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Graciela Iturbide

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Graciela Iturbide
Graciela Iturbide 2007.
Graciela Iturbide

May 16, 1942
EducationCentro Universitario de Estudios Cinematográficos, Universidad Nacional Autónoma de México
Known forPhotography
AwardsHasselblad Award 2008.

Graciela Iturbide (born May 16, 1942)[1] is a Mexican photographer. Her work has been exhibited internationally, and is included in many major museum collections such as the San Francisco Museum of Modern Art and The J. Paul Getty Museum.[2]


Iturbide was born in Mexico City, Mexico in 1942,[3] to traditional Catholic parents. The eldest of thirteen children,[4] she attended Catholic school and was exposed to photography early on in life. Her father took pictures of her and her siblings, and she got her first camera when she was 11 years old. When she was a child, her father put all the photographs in a box; Iturbide later said: "it was a great treat to go to the box and look at these photos, these memories."[5]

She married the architect Manuel Rocha Díaz in 1962 and had three children over the next eight years: sons Manuel and Mauricio, and a daughter, Claudia, who died at the age of six in 1970. Manuel is now a composer and sound artist and has lectured at California College of the Arts.[6] Mauricio took after his father and became an architect.[7]

Photography career[edit]

In 1970 Iturbide turned to photography after the death of her six-year-old daughter Claudia. She studied at the Centro Universitario de Estudios Cinematográficos at the Universidad Nacional Autónoma de México with the intention of becoming a film director. She realized how drawn she was to photography, which was Manuel Álvarez Bravo's area of expertise. He was a teacher at the university as well as a cinematographer, photographer, and subsequently became her mentor.[4] She traveled with Bravo between 1970 and 1971 and learned that "there is always time for the pictures you want."[8] In 1971 she was awarded the W. Eugene Smith Grant, and a scholarship at the Guggenheim College.[9]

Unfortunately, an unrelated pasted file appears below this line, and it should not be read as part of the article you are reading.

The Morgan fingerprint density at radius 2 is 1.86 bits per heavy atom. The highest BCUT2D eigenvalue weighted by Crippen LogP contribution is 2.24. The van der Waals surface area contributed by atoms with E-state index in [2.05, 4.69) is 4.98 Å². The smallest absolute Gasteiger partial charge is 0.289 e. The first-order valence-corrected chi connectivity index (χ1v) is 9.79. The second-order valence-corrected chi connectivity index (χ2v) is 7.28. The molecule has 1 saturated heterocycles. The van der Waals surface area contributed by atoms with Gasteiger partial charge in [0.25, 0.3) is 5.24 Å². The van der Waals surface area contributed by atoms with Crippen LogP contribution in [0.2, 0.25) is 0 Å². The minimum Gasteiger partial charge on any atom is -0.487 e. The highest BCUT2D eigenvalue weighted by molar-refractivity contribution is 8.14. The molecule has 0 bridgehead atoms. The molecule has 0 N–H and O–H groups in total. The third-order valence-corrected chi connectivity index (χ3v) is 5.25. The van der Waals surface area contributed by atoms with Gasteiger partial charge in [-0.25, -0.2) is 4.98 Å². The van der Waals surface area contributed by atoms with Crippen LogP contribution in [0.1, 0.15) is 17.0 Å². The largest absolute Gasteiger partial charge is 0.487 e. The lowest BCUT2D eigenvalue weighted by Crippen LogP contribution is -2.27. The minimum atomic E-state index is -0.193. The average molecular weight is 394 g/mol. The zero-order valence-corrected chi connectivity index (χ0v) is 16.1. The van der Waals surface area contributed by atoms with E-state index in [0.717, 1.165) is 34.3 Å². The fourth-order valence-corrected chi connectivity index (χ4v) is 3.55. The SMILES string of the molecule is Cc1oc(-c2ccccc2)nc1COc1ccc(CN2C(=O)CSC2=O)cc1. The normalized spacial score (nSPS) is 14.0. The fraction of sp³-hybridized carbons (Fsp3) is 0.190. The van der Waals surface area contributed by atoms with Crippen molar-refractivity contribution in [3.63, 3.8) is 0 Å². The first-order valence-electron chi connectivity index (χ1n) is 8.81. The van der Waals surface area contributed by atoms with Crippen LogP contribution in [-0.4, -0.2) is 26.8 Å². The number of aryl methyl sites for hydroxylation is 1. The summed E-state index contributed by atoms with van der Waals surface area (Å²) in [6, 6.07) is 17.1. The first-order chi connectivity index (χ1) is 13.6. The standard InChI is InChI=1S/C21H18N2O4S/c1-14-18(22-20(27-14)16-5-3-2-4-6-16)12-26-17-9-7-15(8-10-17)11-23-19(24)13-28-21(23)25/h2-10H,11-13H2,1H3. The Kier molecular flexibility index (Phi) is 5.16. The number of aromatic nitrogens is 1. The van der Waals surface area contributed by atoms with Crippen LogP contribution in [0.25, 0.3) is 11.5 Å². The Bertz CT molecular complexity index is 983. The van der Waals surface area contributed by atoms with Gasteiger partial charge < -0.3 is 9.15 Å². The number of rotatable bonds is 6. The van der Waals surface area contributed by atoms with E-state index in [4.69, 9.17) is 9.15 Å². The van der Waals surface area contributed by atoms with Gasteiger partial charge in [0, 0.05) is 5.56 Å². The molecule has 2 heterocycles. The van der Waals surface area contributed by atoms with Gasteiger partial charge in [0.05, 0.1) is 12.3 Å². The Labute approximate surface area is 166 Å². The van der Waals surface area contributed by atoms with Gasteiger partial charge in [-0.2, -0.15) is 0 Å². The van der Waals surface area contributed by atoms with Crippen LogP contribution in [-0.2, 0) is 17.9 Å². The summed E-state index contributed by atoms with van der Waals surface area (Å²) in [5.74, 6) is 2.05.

Style and influence[edit]

Iturbide photographs everyday life, almost entirely in black-and-white, following her curiosity and photographing when she sees what she likes.[10] She was inspired by the photography of Josef Koudelka, Henri Cartier-Bresson, Sebastiao Salgado and Manuel Álvarez Bravo.[11] Her self-portraits especially reflect and showcase Bravo's influence and play with innovation and attention to detail.[12] Iturbide eschews labels and calls herself complicit with her subjects.[10] With her way of relating to those she is photographing, she is said to allow her subjects to come to life, producing poetic portraits.[13] She became interested in the daily life of Mexico's indigenous cultures and people (the Zapotec, Mixtec, and Seri[12]) and has photographed life in Mexico City, Juchitán, Oaxaca and on the Mexican/American border (La Frontera). With focus on identity, sexuality, festivals, rituals, daily life, death, and roles of women, Iturbide's photographs share visual stories of cultures in constant transitional periods. There's also juxtaposition within her images between urban vs rural life, and indigenous vs modern life.[14] Iturbide's main concern has been the exploration and investigation of her own cultural environment.[12] She uses photography as a way of understanding Mexico; combining indigenous practices, assimilated Catholic practices and foreign economic trade under one scope.[15] Art critic, Oscar C. Nates, has described Iturbide's work as "anthropoetic."[13]